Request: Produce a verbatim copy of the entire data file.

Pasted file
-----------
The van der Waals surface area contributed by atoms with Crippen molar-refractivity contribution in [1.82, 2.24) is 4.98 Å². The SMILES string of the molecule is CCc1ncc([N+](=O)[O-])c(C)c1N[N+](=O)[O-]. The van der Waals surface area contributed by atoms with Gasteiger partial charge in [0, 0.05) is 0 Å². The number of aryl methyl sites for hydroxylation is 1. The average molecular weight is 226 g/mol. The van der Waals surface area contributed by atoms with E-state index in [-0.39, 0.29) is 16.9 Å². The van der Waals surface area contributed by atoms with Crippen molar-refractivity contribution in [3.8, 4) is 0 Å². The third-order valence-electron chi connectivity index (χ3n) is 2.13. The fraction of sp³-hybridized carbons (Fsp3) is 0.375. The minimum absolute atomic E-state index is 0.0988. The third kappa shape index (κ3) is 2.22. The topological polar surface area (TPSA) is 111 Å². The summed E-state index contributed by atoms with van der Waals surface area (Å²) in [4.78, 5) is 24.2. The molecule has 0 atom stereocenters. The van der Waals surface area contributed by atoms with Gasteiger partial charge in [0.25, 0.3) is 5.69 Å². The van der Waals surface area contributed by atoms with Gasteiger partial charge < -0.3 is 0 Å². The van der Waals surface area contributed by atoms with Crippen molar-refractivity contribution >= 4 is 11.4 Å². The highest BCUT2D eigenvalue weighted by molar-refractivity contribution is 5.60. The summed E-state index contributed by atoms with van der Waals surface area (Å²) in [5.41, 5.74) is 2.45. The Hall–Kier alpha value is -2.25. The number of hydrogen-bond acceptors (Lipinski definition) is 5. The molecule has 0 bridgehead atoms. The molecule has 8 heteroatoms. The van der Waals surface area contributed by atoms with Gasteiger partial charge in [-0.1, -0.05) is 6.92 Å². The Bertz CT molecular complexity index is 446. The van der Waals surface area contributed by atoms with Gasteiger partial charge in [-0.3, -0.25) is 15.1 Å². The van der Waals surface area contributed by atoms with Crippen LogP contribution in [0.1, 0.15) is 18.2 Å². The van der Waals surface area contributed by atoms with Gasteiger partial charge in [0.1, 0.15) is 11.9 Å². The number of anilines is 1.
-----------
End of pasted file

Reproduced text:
The van der Waals surface area contributed by atoms with Crippen molar-refractivity contribution in [1.82, 2.24) is 4.98 Å². The SMILES string of the molecule is CCc1ncc([N+](=O)[O-])c(C)c1N[N+](=O)[O-]. The van der Waals surface area contributed by atoms with Gasteiger partial charge in [0, 0.05) is 0 Å². The number of aryl methyl sites for hydroxylation is 1. The average molecular weight is 226 g/mol. The van der Waals surface area contributed by atoms with E-state index in [-0.39, 0.29) is 16.9 Å². The van der Waals surface area contributed by atoms with Crippen molar-refractivity contribution in [3.8, 4) is 0 Å². The third-order valence-electron chi connectivity index (χ3n) is 2.13. The fraction of sp³-hybridized carbons (Fsp3) is 0.375. The minimum absolute atomic E-state index is 0.0988. The third kappa shape index (κ3) is 2.22. The topological polar surface area (TPSA) is 111 Å². The summed E-state index contributed by atoms with van der Waals surface area (Å²) in [4.78, 5) is 24.2. The molecule has 0 atom stereocenters. The van der Waals surface area contributed by atoms with Gasteiger partial charge in [0.25, 0.3) is 5.69 Å². The van der Waals surface area contributed by atoms with Gasteiger partial charge < -0.3 is 0 Å². The van der Waals surface area contributed by atoms with Crippen molar-refractivity contribution >= 4 is 11.4 Å². The highest BCUT2D eigenvalue weighted by molar-refractivity contribution is 5.60. The summed E-state index contributed by atoms with van der Waals surface area (Å²) in [5.41, 5.74) is 2.45. The Hall–Kier alpha value is -2.25. The number of hydrogen-bond acceptors (Lipinski definition) is 5. The molecule has 0 bridgehead atoms. The molecule has 8 heteroatoms. The van der Waals surface area contributed by atoms with Gasteiger partial charge in [-0.1, -0.05) is 6.92 Å². The Bertz CT molecular complexity index is 446. The van der Waals surface area contributed by atoms with Gasteiger partial charge in [-0.3, -0.25) is 15.1 Å². The van der Waals surface area contributed by atoms with Crippen LogP contribution in [0.1, 0.15) is 18.2 Å². The van der Waals surface area contributed by atoms with Gasteiger partial charge in [0.1, 0.15) is 11.9 Å². The number of anilines is 1.